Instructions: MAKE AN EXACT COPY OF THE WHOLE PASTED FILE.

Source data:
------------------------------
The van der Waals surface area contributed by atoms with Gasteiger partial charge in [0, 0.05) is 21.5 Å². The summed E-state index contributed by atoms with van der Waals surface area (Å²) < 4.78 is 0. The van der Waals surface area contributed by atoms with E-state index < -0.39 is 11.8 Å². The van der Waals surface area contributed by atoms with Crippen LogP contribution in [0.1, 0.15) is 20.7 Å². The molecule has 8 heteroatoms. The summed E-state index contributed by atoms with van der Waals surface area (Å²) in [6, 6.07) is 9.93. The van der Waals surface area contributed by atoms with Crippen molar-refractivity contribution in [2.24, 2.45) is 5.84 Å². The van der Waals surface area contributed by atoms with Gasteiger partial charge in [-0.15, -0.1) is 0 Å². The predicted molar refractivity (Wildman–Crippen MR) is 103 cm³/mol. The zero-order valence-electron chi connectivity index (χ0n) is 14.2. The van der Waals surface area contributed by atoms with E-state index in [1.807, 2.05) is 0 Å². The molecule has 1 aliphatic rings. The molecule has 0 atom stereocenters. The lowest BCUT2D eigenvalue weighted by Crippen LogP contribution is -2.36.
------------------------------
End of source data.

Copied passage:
The van der Waals surface area contributed by atoms with Gasteiger partial charge in [0, 0.05) is 21.5 Å². The summed E-state index contributed by atoms with van der Waals surface area (Å²) < 4.78 is 0. The van der Waals surface area contributed by atoms with E-state index < -0.39 is 11.8 Å². The van der Waals surface area contributed by atoms with Crippen LogP contribution in [0.1, 0.15) is 20.7 Å². The molecule has 8 heteroatoms. The summed E-state index contributed by atoms with van der Waals surface area (Å²) in [6, 6.07) is 9.93. The van der Waals surface area contributed by atoms with Crippen molar-refractivity contribution in [2.24, 2.45) is 5.84 Å². The van der Waals surface area contributed by atoms with Gasteiger partial charge in [-0.15, -0.1) is 0 Å². The predicted molar refractivity (Wildman–Crippen MR) is 103 cm³/mol. The zero-order valence-electron chi connectivity index (χ0n) is 14.2. The van der Waals surface area contributed by atoms with E-state index in [1.807, 2.05) is 0 Å². The molecule has 1 aliphatic rings. The molecule has 0 atom stereocenters. The lowest BCUT2D eigenvalue weighted by Crippen LogP contribution is -2.36.